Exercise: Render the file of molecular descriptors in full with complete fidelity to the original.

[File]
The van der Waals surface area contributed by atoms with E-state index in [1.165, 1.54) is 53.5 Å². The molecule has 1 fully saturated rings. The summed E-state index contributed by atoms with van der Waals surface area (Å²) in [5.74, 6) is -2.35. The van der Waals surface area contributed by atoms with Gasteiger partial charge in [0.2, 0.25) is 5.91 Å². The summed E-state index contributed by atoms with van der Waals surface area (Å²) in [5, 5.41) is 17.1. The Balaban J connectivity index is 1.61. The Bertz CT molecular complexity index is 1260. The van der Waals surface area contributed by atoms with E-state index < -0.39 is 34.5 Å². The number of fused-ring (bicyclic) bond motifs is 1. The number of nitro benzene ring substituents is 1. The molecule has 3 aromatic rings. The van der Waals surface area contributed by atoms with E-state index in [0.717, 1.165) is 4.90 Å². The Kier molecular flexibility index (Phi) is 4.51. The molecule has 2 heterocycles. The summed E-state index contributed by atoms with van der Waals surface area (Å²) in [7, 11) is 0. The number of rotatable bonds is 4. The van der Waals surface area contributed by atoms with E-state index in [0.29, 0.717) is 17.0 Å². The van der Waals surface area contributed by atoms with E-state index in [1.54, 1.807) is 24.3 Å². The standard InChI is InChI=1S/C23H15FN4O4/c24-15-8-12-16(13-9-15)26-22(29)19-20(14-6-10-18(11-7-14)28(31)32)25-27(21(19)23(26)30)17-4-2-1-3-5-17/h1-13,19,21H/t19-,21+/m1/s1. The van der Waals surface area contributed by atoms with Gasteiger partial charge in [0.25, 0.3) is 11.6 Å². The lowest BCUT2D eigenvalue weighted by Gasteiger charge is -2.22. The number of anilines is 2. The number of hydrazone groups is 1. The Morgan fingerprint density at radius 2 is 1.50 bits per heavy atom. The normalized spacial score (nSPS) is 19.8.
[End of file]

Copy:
The van der Waals surface area contributed by atoms with E-state index in [1.165, 1.54) is 53.5 Å². The molecule has 1 fully saturated rings. The summed E-state index contributed by atoms with van der Waals surface area (Å²) in [5.74, 6) is -2.35. The van der Waals surface area contributed by atoms with Gasteiger partial charge in [0.2, 0.25) is 5.91 Å². The summed E-state index contributed by atoms with van der Waals surface area (Å²) in [5, 5.41) is 17.1. The Balaban J connectivity index is 1.61. The Bertz CT molecular complexity index is 1260. The van der Waals surface area contributed by atoms with E-state index < -0.39 is 34.5 Å². The number of fused-ring (bicyclic) bond motifs is 1. The number of nitro benzene ring substituents is 1. The molecule has 3 aromatic rings. The van der Waals surface area contributed by atoms with E-state index in [0.717, 1.165) is 4.90 Å². The Kier molecular flexibility index (Phi) is 4.51. The molecule has 2 heterocycles. The summed E-state index contributed by atoms with van der Waals surface area (Å²) in [7, 11) is 0. The number of rotatable bonds is 4. The van der Waals surface area contributed by atoms with E-state index in [0.29, 0.717) is 17.0 Å². The van der Waals surface area contributed by atoms with E-state index in [1.54, 1.807) is 24.3 Å². The standard InChI is InChI=1S/C23H15FN4O4/c24-15-8-12-16(13-9-15)26-22(29)19-20(14-6-10-18(11-7-14)28(31)32)25-27(21(19)23(26)30)17-4-2-1-3-5-17/h1-13,19,21H/t19-,21+/m1/s1. The van der Waals surface area contributed by atoms with Gasteiger partial charge in [0.25, 0.3) is 11.6 Å². The lowest BCUT2D eigenvalue weighted by Gasteiger charge is -2.22. The number of anilines is 2. The number of hydrazone groups is 1. The Morgan fingerprint density at radius 2 is 1.50 bits per heavy atom. The normalized spacial score (nSPS) is 19.8.